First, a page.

With COVID-19 cases still rising and hospitals nearing capacity, intensive-care doctors in Quebec and Ontario are bracing for the worst, as they start to see the impact of people flouting pandemic rules during the holidays.
Michael Warner, medical director of critical care at Toronto’s Michael Garron Hospital, said he expects a bad situation to get worse in coming weeks. His hospital has started seeing an increase in COVID-19 patients linked to holiday gatherings.
Dr. Warner said the first wave of the pandemic, and part of the second, affected largely racialized and marginalized people, essential workers and those who didn’t have the ability to self-isolate.
“What we have now is people with privilege who think that they are somehow different, and rationalize to themselves that it’s okay that they get together over the holidays with one, two, four, five people because they deserve it,” he said. “What has happened is now those people are getting COVID-19.”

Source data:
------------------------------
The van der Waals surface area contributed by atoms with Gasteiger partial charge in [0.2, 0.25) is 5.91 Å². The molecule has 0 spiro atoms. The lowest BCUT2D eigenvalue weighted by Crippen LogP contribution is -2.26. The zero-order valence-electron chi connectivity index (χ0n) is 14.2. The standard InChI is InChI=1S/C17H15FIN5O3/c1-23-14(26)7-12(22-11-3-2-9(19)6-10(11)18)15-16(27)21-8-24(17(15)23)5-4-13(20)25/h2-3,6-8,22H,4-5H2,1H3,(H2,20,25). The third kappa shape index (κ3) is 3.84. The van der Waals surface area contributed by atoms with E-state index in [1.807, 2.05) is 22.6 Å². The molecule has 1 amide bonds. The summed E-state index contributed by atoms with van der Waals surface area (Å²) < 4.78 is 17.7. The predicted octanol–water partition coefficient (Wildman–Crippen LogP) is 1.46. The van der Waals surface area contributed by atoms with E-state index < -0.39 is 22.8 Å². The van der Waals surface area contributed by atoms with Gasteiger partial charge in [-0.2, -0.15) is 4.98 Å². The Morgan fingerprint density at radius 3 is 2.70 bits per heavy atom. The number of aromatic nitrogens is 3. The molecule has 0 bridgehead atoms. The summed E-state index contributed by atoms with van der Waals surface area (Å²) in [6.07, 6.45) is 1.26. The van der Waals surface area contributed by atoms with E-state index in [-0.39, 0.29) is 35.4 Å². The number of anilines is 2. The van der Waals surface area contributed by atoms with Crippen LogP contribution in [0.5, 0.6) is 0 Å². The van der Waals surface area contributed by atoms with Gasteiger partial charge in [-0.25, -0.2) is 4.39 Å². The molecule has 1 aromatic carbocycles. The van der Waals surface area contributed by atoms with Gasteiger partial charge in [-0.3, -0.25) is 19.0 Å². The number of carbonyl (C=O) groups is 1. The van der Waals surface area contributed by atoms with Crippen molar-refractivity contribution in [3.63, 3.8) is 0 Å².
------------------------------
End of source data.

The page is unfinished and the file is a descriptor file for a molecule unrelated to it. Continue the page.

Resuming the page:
François Marquis, head of intensive care at Montreal’s Maisonneuve-Rosemont Hospital, said that out of nine patients recently admitted to his ICU, seven admitted to breaking lockdown rules during the holidays, one wouldn’t say and only one caught it while in hospital.
“What we thought was unfathomable, having triage as they had in Italy or in New York, it’s not science fiction for Canada, and even less so for Quebec and the Montreal area,” Dr. Marquis said. “The next few weeks will be decisive.”
He said hospitals are on the edge of being overwhelmed. “All it will take is one major outbreak in one of Montreal’s main hospitals for things to derail.”
Mathieu Simon, head of intensive care at Laval University’s Heart and Lung Institute, a specialized cardiopulmonary hospital in Quebec City, also saw cases caused by the failure to heed pandemic restrictions.
“Often when they arrive they are no longer in shape to admit anything because they are intubated but some relatives make an act of contrition and say they did get together to play cards or for a family gathering. It’s not big things; it doesn’t take three-day raves. It’s stuff that used to be considered mundane.”
In Ontario, capacity for adults in acute care hospitals is at 85 per cent, ICU beds are at 78 per cent and baseline ventilator beds are already at or over 100 per cent, according to the Ontario Hospital Association (OHA).